As Benedictine monks, the Liturgy which we celebrate daily really is at the heart of our lives – praying together 6 times and 3 hours a day in total, it better had be! Through it, God feeds and forms our personal prayer, as well as our work and our relationships. Personally, I wouldn’t do without it. In fact, in the Rule of St Benedict, he tells us that ‘nothing should be preferred to the Work of God’ (meaning the Liturgy, our prayer together), and that anyone seeking to join a monastery should be ‘eager for the work of God’. So, I don’t feel out of place!
But the daily round of prayer is far from mundane and repetitive – just as we might look forward to the new life of spring, the heat of summer, the colours of autumn and the crisp mornings of winter (or perhaps some months are more favourable than others!), our prayer follows the varied seasons of the Church’s year. I always look forward especially to the height of the Liturgical year: the three days which we call the Easter Triduum, the pinnacle of Christian worship, when we relive the powerful events in which our faith is rooted, and our hope affirmed: the suffering, death and resurrection of Jesus. The story is told well by the sequence we sing on Sunday morning – you can listen to it just below, and you can follow along with the text and translation also provided below.
On top of the Liturgy, which is the heart of our celebration, what makes the Sacred Triduum (which means ‘three days’) here at Ampleforth so special for us monks is our guests. Every year we welcome around 500 guests on Maundy Thursday, and say our goodbyes on the Monday morning after Easter Sunday. There is no charge for our guests, but we are extremely grateful for the generous donations we receive over the weekend, which make the whole retreat possible. Our guests are welcome to join all of our liturgy, they have the opportunity to receive the sacrament of reconciliation, to participate in our retreat programme in between and, of course, to enjoy each other’s company at tea, coffee and mealtimes. This year, there were 488 of our guests staying in on-site accommodation, with a further 23 travelling a short distance from the local area, not counting the regular locals who so often join us in the Abbey church. We had more than expected at the Easter Vigil on Saturday night, with around 550 staying into the night to celebrate our Lord’s Resurrection!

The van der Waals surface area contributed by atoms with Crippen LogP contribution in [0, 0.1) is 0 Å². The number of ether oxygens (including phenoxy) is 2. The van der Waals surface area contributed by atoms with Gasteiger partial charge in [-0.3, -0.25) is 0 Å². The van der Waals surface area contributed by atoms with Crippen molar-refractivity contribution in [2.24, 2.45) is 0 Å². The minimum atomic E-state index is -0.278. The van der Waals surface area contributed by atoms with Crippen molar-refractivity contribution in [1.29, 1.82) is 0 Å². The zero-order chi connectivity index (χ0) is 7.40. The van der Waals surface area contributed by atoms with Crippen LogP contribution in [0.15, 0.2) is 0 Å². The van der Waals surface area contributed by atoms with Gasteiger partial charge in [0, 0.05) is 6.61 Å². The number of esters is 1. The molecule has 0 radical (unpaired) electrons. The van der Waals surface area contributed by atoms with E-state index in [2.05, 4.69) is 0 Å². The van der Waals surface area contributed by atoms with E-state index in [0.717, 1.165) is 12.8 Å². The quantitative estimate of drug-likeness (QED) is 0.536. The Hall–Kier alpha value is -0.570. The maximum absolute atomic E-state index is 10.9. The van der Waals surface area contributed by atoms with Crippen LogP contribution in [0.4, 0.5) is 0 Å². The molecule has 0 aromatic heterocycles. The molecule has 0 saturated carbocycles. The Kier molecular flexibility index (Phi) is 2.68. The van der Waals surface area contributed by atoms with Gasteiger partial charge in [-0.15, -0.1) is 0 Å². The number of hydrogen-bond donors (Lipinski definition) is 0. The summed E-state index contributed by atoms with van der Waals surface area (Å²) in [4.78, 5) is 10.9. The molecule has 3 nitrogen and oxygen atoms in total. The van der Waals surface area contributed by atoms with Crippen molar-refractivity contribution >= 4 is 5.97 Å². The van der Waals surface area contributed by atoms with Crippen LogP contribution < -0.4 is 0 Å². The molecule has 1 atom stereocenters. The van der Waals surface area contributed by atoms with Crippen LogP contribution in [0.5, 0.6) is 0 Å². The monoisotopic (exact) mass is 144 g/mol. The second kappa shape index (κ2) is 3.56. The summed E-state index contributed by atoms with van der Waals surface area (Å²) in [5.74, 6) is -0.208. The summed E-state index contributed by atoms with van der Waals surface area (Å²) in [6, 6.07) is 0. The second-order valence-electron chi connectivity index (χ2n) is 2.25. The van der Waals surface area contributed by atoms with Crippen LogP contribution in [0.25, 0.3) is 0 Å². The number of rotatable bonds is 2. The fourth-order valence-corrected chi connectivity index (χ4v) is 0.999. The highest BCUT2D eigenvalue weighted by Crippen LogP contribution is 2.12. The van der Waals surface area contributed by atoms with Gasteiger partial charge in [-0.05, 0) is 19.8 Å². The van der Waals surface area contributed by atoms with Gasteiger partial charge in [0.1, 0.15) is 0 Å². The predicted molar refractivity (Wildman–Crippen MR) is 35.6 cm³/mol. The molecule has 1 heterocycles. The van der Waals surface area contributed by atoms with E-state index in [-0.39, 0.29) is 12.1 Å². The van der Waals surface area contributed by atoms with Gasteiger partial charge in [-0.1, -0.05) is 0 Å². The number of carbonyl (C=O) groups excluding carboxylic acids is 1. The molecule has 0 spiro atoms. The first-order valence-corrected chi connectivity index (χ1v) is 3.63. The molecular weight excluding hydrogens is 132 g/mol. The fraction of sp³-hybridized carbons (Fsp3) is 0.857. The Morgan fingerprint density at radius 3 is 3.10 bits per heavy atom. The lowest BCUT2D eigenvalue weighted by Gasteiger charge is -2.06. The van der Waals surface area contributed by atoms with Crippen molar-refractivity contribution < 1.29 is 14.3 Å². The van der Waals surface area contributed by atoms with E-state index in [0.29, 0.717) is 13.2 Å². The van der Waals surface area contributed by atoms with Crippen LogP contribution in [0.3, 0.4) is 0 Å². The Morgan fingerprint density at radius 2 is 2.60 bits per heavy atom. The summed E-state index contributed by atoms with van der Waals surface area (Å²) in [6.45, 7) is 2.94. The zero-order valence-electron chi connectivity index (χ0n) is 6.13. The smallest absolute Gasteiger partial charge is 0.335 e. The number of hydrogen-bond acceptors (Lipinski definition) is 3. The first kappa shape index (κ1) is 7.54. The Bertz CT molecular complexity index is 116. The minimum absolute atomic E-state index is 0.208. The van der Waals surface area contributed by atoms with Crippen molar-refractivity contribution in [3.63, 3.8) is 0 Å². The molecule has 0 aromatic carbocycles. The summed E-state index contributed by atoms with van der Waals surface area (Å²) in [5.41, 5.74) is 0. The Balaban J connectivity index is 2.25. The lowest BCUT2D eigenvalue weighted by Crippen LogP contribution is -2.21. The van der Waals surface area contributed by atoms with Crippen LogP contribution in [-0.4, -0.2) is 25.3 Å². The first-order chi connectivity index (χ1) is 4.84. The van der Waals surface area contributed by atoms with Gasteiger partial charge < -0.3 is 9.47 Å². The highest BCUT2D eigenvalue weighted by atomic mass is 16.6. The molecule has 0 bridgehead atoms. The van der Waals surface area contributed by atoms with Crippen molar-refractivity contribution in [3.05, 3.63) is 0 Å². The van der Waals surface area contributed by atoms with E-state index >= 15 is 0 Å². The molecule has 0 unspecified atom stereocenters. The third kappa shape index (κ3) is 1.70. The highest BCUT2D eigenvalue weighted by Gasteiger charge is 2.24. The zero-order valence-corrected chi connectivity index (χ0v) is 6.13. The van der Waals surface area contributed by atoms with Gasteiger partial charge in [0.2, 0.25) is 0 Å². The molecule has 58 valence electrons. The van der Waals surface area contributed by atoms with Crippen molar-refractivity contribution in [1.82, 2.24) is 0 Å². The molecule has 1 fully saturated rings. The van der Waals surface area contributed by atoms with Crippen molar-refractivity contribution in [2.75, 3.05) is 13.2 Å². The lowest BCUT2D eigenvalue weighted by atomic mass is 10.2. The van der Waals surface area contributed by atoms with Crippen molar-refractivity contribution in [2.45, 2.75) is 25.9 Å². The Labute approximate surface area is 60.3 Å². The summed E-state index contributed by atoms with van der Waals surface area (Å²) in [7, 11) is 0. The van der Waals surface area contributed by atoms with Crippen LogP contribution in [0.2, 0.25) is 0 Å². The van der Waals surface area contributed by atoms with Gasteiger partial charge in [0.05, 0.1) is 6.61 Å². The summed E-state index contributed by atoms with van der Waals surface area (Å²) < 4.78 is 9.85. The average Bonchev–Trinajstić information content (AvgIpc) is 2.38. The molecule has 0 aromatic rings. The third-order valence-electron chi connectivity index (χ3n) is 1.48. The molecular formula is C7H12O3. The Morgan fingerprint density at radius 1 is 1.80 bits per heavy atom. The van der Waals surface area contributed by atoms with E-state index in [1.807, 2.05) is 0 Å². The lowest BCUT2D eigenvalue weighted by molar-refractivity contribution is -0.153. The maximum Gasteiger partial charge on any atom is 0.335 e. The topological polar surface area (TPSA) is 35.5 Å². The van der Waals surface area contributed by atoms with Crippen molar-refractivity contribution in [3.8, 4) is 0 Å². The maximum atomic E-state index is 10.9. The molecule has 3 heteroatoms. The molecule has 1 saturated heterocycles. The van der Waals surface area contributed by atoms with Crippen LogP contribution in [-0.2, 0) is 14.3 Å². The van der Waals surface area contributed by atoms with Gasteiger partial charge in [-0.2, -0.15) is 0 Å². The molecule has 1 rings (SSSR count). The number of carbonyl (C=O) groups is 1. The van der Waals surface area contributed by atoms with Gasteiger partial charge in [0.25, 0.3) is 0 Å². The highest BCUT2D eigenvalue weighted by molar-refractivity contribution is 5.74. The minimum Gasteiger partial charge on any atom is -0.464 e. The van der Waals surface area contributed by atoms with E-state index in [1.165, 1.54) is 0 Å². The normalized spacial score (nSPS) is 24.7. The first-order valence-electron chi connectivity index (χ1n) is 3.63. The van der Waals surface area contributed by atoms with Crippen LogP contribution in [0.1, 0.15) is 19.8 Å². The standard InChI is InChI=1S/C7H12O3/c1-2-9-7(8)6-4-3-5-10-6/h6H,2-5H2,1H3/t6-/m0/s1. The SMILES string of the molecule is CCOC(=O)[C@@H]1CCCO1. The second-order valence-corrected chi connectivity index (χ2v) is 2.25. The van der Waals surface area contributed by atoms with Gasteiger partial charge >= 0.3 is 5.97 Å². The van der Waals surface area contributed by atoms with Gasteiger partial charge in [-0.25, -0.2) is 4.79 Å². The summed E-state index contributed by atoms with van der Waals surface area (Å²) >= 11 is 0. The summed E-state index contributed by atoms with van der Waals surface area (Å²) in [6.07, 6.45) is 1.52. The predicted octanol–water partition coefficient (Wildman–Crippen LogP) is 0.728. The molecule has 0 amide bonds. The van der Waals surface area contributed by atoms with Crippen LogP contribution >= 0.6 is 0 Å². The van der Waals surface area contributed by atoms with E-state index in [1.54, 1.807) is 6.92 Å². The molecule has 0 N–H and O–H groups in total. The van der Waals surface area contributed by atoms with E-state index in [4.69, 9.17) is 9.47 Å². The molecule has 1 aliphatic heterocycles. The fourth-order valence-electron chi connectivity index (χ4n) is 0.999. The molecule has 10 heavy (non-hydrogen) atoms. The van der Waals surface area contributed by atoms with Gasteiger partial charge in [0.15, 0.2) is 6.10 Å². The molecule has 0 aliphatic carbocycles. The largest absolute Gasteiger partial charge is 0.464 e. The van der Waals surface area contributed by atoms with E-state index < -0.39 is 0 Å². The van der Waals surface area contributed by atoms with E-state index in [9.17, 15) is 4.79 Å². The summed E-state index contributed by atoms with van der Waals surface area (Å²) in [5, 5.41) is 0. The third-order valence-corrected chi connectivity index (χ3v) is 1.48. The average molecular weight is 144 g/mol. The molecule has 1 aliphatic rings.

It is a very powerful experience for us to be able to share the most important time of the year with so many who are equally (if not more!) enthusiastic about these special days, and the person, Jesus Christ, about whom this all is. We are not only very pleased, but very grateful to all who come to share this time with us. Our community has a long tradition of pastoral work, and we consider it a blessing to be able to bring together the two central elements of our lives, prayer and work (Ora et Labora, as the motto goes), in such a dramatic way every year.
Fr Gabriel preached at each of the services, and somehow managed to include Elvis in his Easter Sunday homily… you can find out how here. This year, Fr Chad led the retreat conferences, taking the theme: ‘the Verbs of God: wake up; fight; persevere; run’, inspired by the prologue of St Benedict’s Rule. Frs Henry, Richard, Ambrose and Oswald led supplementary talks, and Fr Kevin led student-focussed Lectio Divina sessions. We were blessed to have over 60 students on retreat with us this year, from both near and far: York, Leeds, Newcastle, Nottingham, Bangor, and Cambridge.
The community of St Aelred — a fantastic group formed by the Rule of St Benedict, regular attendees of the Triduum at Ampleforth, and friends of the monastic community — led, as always, a retreat programme for the children and teenagers, in which over 100 young people participated. As well as the usual, we also received three new oblates into the community: Ann and David Gorman, and Anne-Marie Scott-Masson. We are delighted to welcome them into our community of oblates, and wish them all the best for the future.
As wonderful an experience as it always is—perhaps for this very reason—the following few days of rest are much appreciated, and they gave me a bit of spare time to write something down for the website. For a week after Easter Sunday the community has a relaxed timetable, getting up an hour later and talking at supper, rather than eating in silence. That came to an end on Sunday, and I am just about rested, and ready now to get back to a normal timetable! Still, I look forward to next year…